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If you make your own flyers, what program do you use?

Discussion in 'Business Operations' started by MacLawnCo, Sep 27, 2002.

  1. MacLawnCo

    MacLawnCo LawnSite Bronze Member
    Posts: 1,847

    I am going to be sending out monthly flyers to about 3000 homeowners this upcoming year. I want to make my own so I can have control over what goes into and how it comes out. (I recently got screwed by a graphic designer) My question is this: for those who do their own flyers, what program do you use. Cost is no hindrence in this arena. I want a great program to produce great results. What do you recomend. Thanks. :waving:
  2. Hodge

    Hodge LawnSite Senior Member
    Posts: 261

    Photo Shop 7, but I would like to recommend purchasing a bible on how to use effectively.. burned copy is the only way to go.
  3. LawnLad

    LawnLad LawnSite Senior Member
    Posts: 738

    The "better" the program the better you need to be at operating it, or you won't get the benefits of a greater program. Adobe Pagemaker and Quark Express are the industry standards for page layout. Can't go wrong with either one. Might run you in excess of $700 though - not sure because I haven't checked new prices recently. Upgrade for Quark 5.0 from 4.0 was $275.

    You might check the pricing at a college bookstore - it's much less expensive to buy the educational version (almost identical to the the professional version) which will run sometimes 30% off of other versions.
  4. turfmarketing

    turfmarketing LawnSite Member
    from Ohio
    Posts: 49


    It all depends on how you are going to reproduce your flyers. If you are going to have them commercially printed, the best choices are Quark Xpress 5.0 or Adobe InDesign 2.0. Both are true professional-grade applications that have a learning curve and price tag to match. $500+ . Also, if you are going to have the material commercially printed, you will want to check with your printer BEFORE you begin any work. He may only what Macintosh files and if you were going to create it on a PC, there may be some compatibility issues. The last consideration is font types used. Commercial printers only want Postscript fonts. Most Windows users use Truetype fonts.

    If on the other hand, you were going to reproduce them on your desktop printer, or have them output on a digital copier, Adobe PageMaker or Microsoft Publisher maybe better. They are less expensive and much easier to learn. With PageMaker (which used to be Adobe's professional-grade application before InDesign) you still have a pretty good chance that a printer will accept the files if needed. With Publisher, which is easier to use, you may to search a little bit more to find a printer.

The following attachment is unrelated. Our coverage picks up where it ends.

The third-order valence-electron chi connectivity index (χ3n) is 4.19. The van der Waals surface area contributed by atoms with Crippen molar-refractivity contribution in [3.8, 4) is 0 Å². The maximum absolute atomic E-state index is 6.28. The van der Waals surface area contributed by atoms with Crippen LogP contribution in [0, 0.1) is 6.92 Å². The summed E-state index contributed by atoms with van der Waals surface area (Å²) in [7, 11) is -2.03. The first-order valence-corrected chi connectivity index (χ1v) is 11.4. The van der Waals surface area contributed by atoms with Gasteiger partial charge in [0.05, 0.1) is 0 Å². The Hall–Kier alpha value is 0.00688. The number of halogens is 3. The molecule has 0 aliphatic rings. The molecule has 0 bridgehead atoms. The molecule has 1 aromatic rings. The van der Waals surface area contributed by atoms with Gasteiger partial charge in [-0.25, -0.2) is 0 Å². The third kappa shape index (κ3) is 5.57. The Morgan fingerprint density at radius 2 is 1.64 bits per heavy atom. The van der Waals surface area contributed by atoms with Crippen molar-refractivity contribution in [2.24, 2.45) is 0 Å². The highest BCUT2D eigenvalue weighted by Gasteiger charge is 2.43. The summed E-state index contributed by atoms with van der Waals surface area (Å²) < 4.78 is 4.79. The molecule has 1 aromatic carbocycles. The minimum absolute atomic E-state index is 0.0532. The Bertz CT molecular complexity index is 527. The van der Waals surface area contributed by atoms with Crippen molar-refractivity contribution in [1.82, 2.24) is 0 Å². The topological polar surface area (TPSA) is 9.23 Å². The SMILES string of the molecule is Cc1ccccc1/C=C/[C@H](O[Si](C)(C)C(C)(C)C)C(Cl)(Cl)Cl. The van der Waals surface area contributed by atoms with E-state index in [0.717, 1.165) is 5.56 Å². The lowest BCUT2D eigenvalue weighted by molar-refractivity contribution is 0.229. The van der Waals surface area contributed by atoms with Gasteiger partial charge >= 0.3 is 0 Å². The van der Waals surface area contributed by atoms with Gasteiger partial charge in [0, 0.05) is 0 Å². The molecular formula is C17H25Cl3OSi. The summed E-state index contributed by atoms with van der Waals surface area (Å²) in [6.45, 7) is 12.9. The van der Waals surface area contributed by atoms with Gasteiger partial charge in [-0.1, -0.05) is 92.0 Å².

My recommendation for most non-professional designers, is to go with Microsoft Publisher or maybe PageMaker. They both offer the ability to do anything anybody could ask for and probably about 90% more than most non-professionals would ever use.

    Good Luck
  5. SLS

    SLS LawnSite Bronze Member
    from Mars
    Posts: 1,540

  6. Firefighter Dave

    Firefighter Dave LawnSite Member
    Posts: 166

    I like Microsoft Publisher.... Haven't had any problems ...


    :blob2: :blob2:
  7. Stonehenge

    Stonehenge LawnSite Bronze Member
    from Midwest
    Posts: 1,277

    If $$ is no object, LawnLad's got it.

    If you really want to be able to tinker with images themselves before you put them into some page layout, get Photoshop, too.
  8. MacLawnCo

    MacLawnCo LawnSite Bronze Member
    Posts: 1,847

    Thanks guys for the replies.

    I will look into Quark Express and Adobe Pagemaker. I have quite a bit of free time as of now, and expect it to increase as the season ends. I am planning to learn these programs this winter and hopefully have the flyers read for print prior to Feb. I appreciate the help, and will show yall the results in a few months. I bet you can hardly wait. :) :)
  9. heygrassman

    heygrassman LawnSite Senior Member
    Posts: 509

    Adobe Illustrator 9 or 10 works well. Learning curve on Quark and Adobe products is steep. Publisher is pretty decent.

    Good Luck.

  10. MS Publisher, and MS Word.

    Once you have mastered their capabilities, boundries, and powers you can make some good stuff.

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